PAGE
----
During his morning meeting, he will drink a shake and head out onto the practice field.
When he returns, the team cafeteria will feed him a carb-loaded meal composing mainly of either brown rice, pasta or bread accompanied with “a lot of vegetables and a lot of protein”.
“That’s going to be continued into dinner, the same style – a lot of carbs, vegetables and protein.”
It does, however, have its perks.
“In season, it’s as much as I need, as much as I want, honestly,” he says when asked about his diet.
“Like I said, your body is getting broken down so you have to rebuild it up and that is continually a process, day in, day out.”
Rich Graessle/Icon Sportswire via Getty Images)
In the week of a game, Berrios explains that routine is key, and the only way to maintain the high standards required and tick all the boxes.
Ultimately, the gym work – whilst crucial – is just one component alongside film study, recovery and getting onto the practice field.
“It really comes down to your routine,” he reiterates. “A lot of the young guys come into the league, you realise there’s no more school, you don’t have to go to class. This is all you do, this is your job.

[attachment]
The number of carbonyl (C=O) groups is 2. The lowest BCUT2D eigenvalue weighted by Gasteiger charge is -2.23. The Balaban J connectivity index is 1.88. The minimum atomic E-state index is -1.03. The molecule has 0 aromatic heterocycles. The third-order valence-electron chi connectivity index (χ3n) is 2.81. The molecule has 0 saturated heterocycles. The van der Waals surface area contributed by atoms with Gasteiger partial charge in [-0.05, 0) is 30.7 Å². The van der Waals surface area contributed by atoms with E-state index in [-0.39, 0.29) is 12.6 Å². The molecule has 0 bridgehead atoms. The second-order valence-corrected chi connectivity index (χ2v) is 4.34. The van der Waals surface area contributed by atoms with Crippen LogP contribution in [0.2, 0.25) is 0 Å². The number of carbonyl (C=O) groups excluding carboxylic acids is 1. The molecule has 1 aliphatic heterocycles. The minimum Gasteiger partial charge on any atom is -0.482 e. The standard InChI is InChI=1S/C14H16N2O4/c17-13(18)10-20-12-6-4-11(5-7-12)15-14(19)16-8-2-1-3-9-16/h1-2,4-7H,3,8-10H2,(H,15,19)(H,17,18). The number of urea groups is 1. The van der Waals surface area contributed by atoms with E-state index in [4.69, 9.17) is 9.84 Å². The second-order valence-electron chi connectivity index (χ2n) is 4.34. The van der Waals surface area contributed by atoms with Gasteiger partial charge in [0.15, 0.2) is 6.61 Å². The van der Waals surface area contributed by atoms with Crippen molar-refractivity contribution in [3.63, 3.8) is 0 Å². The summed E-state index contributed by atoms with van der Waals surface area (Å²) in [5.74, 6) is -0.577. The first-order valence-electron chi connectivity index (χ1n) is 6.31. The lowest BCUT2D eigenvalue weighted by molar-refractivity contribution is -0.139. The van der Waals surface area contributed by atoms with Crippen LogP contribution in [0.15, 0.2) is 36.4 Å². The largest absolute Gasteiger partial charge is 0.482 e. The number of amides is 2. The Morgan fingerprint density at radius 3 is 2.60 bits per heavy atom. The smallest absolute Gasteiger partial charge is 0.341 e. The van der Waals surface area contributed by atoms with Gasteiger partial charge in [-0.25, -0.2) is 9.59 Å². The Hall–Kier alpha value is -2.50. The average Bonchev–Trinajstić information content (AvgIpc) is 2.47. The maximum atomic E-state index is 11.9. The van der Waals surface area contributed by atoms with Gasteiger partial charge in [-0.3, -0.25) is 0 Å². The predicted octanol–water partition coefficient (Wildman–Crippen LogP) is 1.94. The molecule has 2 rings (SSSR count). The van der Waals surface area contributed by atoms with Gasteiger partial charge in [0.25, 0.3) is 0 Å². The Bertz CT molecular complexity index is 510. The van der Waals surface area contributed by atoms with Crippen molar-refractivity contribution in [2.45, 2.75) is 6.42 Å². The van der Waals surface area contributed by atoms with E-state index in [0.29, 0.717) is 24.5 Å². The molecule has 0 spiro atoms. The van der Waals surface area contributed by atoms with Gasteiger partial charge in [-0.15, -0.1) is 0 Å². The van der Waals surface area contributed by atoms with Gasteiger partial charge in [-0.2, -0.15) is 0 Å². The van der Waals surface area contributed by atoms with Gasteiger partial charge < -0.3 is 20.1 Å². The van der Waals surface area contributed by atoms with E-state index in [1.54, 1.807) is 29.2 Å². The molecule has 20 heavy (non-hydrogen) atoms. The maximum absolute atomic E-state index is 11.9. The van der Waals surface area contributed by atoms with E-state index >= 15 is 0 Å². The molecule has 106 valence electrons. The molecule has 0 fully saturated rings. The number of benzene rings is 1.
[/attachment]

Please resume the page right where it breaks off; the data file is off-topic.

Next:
“You just have to get into a very methodical routine. This time I do this, this time I do that, so that things don’t get away from you.
“All the little intricacies, skills that you need that allow you to do what you do on a Sunday, they always need to be worked on.
“Whether it’s in practice, in the training room, in the weight room or anywhere else – you need to have a routine you really, really stick to.”
Even after the brutal nature of an NFL game, players waste no time getting back in the gym and taking part in sessions like this one.
“The day after a game we’re back in the gym,” he says.
“We’re trying to work through all the soreness, all the little ailments, bruises, bumps. We’re trying to get that lactic acid out so the recovery starts a little bit sooner.”
Rich Schultz/Getty Images)
When they do get a chance to rest, in the bye week, that time is crucial.
“During bye week, what you learn in this league is it’s a great time to take care of yourself physically and mentally, emotionally.
“It’s a long season, over a four month season not including training camp, pre-season and all of that.
“You have to have that balance to do things that will help you in the weeks to come, but also get away from it for a few days, resting and relaxing, get a bit of a break.”
Having felt the burn from just one sample session, separated from all the other activities an NFL player must endure, it is easy to see why a brief mid-season break is needed.